For many, Labor Day is seen as the end of summer, but it’s an annual national tribute to the contributions that workers have made to the strength, success, and security of our country. Here are some interesting facts about this important holiday:
- The first Labor Day was on a Tuesday in 1882 in New York City, and it was planned by the Central Labor Union to recognize the achievements of men and women in the U.S. workforce. On that day, 10,000 workers marched from City Hall to 42nd Street where they enjoyed a picnic, speeches, and concerts.
- In 1887, Labor Day was officially designated on the first Monday of September. Oregon was the first state to recognize Labor Day as a legal holiday in 1887 and by 1894, 23 other states had followed suit.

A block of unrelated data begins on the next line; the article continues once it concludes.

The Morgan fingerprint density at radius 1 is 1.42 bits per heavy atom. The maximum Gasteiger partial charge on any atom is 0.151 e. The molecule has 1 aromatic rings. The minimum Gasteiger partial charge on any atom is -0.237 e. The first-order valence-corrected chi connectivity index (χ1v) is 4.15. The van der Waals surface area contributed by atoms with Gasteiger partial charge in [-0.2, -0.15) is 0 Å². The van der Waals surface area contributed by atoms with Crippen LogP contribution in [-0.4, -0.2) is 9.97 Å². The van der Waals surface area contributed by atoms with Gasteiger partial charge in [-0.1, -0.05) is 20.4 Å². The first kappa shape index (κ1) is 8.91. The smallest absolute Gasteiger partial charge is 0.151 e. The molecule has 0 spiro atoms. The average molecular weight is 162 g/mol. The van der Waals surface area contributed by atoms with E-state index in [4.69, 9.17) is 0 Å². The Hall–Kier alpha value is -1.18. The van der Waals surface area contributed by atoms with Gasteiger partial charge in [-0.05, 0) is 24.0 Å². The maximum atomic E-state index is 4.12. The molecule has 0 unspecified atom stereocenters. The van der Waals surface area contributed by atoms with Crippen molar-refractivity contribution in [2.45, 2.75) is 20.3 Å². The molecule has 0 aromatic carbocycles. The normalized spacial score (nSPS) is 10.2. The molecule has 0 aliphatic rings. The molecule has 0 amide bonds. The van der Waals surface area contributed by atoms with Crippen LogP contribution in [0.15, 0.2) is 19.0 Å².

- In the 19th century, workers were accustomed to work 12-hour days, seven days per week. The Adamson Act, passed in September 1916, established the eight-hour work day that for many is the “standard” work day.
- According to historians, the idea of “no white after Labor Day” came from when the wealthy would return from their holidays and trade their lightweight, white clothing for their work and school attire.
However you decide to celebrate the day, hopefully you enjoy some time with your friends and family in recognition of the valuable contribution you make.